Probably so. Of course, the question this begs, at least in my mind, is not one of, "Why aren't these people in prison?", but rather, "Why does anyone go to prison over something so innocuous?"
Granted, you can definitely engage in forms of trespass that are much worse than this, but for something like this situation, which was promptly handled, had no major ill effects, and was responded to in a way that indicates it truly was a mistake, I don't see why anyone should be up for prison time, whether as an individual or a part of a company.
Leaving it running for at least 2 weeks is not exactly promptly in my book. Even putting it in the release code disabled, without notification, is shady as hell. The forums are apparently riddled with complaints about gpu problems, including dead graphics cards on machines running the bitcoin software. While it's entirely possible it's pure co-incidence, it's also entirely possible they damaged thousands of dollars worth of high end graphics cards - which given they can easily cost $500 a pop, wouldn't take many. Consumer grade GPUs aren't designed to run full throttle for weeks at a time. Especially if, for example, a gamer has a manual fan control so they can shut up the half dozen case fans when idling, and ramp them up when they start a gaming session (I use this exact setup). A couple of generations back, I fitted after market copper heatsinks and fans to my GPUs to improve cooling at lower fan speeds, but the downside was they had to be manually controlled via a rheostat, so if something like this had been running without my knowledge it could easily have literally cooked my gpus without me being any the wiser as I ramped them down when to cut noise I was just browsing slashdot et al. Those cards are still trucking in a friend's machine several years later, incidentially.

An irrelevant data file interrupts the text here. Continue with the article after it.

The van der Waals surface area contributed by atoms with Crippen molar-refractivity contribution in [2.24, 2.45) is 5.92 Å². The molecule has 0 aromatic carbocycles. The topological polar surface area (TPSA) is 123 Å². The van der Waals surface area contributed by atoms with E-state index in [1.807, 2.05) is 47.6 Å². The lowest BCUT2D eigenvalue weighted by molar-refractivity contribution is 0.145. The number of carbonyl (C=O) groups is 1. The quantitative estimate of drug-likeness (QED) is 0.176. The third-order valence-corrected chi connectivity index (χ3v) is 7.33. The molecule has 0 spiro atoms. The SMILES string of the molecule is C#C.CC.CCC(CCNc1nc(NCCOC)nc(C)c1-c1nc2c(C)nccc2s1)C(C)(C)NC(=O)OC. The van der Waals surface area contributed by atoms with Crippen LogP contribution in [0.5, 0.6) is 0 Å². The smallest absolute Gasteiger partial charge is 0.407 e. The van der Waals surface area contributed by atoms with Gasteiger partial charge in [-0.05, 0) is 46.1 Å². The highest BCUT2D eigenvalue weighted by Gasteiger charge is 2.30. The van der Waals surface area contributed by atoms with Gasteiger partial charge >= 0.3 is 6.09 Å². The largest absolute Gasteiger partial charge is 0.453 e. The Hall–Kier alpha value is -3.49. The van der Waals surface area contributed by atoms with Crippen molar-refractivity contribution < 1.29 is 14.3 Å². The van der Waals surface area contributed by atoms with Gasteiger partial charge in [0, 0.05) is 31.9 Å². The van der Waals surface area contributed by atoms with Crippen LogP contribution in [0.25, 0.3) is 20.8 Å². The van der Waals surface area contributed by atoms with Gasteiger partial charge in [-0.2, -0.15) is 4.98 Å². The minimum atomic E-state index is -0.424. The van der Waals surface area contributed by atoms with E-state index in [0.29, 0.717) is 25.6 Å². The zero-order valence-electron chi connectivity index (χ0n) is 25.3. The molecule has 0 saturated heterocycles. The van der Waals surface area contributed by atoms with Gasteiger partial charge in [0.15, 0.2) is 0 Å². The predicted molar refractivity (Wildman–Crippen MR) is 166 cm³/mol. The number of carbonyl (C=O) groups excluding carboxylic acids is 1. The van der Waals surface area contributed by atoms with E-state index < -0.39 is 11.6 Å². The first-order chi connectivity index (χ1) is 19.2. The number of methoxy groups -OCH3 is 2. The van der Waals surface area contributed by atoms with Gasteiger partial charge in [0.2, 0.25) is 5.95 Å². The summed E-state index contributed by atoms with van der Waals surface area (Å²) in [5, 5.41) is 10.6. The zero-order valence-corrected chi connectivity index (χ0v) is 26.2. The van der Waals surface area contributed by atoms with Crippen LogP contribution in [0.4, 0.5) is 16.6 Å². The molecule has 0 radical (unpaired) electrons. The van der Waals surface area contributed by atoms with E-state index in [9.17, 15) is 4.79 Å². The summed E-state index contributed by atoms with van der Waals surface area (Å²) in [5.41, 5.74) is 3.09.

Criminal damage in the course of trespass for profit? Seriously bad judgement, and really not funny. Worth jail time? No. Worth some real consequences? Yes.